Government action needed as Sydney rental crisis worsens: REINSW

Sydney’s rental crisis will not be resolved until the state and federal government takes “immediate and sustained action” to encourage property investors back into the market, according to the Real Estate Institute of New South Wales. 

The rallying cry from follows the release of data showing Sydney’s vacancy rate has remained unchanged at just 1.4% in October, while tightening by 0.2% to just 1.3% in the inner-city suburbs. 

Vacancies eased in Sydney’s middle suburbs (10 to 25 kilometres from CBD), up a marginal 0.2% to 1.6%, and in the outer suburbs (more than 25 kilometres from CBD) they are up just 0.1% to 1.4%. 

Alongside a shortage of available rental properties, weekly rents are rising. 

According to the most recent Real Estate Institute Market Facts report for the June quarter, the median weekly rent on a three-bedroom house in Sydney now stands at $400, up 5.3% over the 12 months to June 2011, while two-bedroom apartments and other dwellings are up 7.1% over the same period to $450 a week. 

REINSW president Wayne Stewart says that despite the increases in vacancy rates in some areas, “the overall rental vacancy outlook in NSW remains depressed”. 

“The rental crisis, which has dramatically reduced housing availability across NSW, requires immediate and sustained action by both the state and federal governments to stimulate investment in the residential property market.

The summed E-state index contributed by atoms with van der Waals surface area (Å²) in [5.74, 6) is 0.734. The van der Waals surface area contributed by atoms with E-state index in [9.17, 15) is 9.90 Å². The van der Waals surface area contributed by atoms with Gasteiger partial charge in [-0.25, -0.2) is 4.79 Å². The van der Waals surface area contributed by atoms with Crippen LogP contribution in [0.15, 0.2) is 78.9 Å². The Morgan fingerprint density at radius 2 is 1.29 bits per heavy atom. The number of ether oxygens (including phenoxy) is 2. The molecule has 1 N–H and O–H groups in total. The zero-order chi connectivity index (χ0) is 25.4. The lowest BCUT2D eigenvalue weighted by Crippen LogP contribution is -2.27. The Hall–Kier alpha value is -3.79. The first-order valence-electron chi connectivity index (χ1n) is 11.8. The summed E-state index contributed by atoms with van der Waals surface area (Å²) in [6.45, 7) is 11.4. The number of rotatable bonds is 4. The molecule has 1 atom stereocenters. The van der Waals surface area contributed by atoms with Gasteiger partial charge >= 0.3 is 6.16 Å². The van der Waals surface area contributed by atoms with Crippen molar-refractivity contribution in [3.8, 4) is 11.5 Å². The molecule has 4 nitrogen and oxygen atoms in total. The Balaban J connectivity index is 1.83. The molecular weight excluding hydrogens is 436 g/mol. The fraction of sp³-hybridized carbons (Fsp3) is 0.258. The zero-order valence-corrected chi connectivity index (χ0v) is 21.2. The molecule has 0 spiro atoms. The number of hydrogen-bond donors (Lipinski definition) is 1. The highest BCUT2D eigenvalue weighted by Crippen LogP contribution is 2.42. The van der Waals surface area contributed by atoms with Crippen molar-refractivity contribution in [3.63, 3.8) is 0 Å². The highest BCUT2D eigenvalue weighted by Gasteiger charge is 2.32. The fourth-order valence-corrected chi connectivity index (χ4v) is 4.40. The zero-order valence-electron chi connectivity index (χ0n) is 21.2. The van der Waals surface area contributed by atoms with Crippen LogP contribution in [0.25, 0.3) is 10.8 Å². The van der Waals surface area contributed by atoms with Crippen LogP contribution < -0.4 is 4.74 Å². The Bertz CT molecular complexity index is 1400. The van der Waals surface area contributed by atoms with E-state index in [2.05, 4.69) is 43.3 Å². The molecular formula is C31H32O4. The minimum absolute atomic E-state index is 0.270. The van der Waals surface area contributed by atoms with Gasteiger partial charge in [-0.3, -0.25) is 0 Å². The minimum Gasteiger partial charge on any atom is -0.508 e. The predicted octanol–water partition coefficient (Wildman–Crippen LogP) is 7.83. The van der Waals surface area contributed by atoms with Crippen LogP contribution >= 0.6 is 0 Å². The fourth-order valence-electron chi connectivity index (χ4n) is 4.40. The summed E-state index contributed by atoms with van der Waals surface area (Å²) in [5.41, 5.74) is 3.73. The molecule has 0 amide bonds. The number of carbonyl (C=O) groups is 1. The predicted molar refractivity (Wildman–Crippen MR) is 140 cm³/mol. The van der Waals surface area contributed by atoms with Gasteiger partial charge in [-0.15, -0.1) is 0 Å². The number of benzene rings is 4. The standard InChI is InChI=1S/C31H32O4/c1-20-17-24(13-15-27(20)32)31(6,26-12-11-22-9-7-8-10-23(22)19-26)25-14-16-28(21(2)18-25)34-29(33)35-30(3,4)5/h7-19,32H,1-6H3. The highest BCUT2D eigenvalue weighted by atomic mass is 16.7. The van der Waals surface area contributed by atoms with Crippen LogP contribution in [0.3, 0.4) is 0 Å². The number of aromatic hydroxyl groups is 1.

“There will be no relief for tenants until we see interventionist action to encourage private investment as well as slashing planning red tape which is slowing new residential development.

“To create a stable and healthy rental vacancy rate which meets both the needs of tenants as well as landlords, we need to see significant numbers of new rental properties being brought online.

“Until then, we will see growing numbers of people competing against each other for an ever smaller number of available properties,” he says.

Outside of Sydney, rental picture is slightly better in other metropolitan centres, with vacancy rates up 0.6% to 1.9% in Newcastle and up 0.2% to 1.8% in Wollongong.

Vacancy rates fell 0.2% on the Central Coast to 1.7%.

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Larry Schlesinger

Larry Schlesinger

Larry Schlesinger was a property writer at Property Observer

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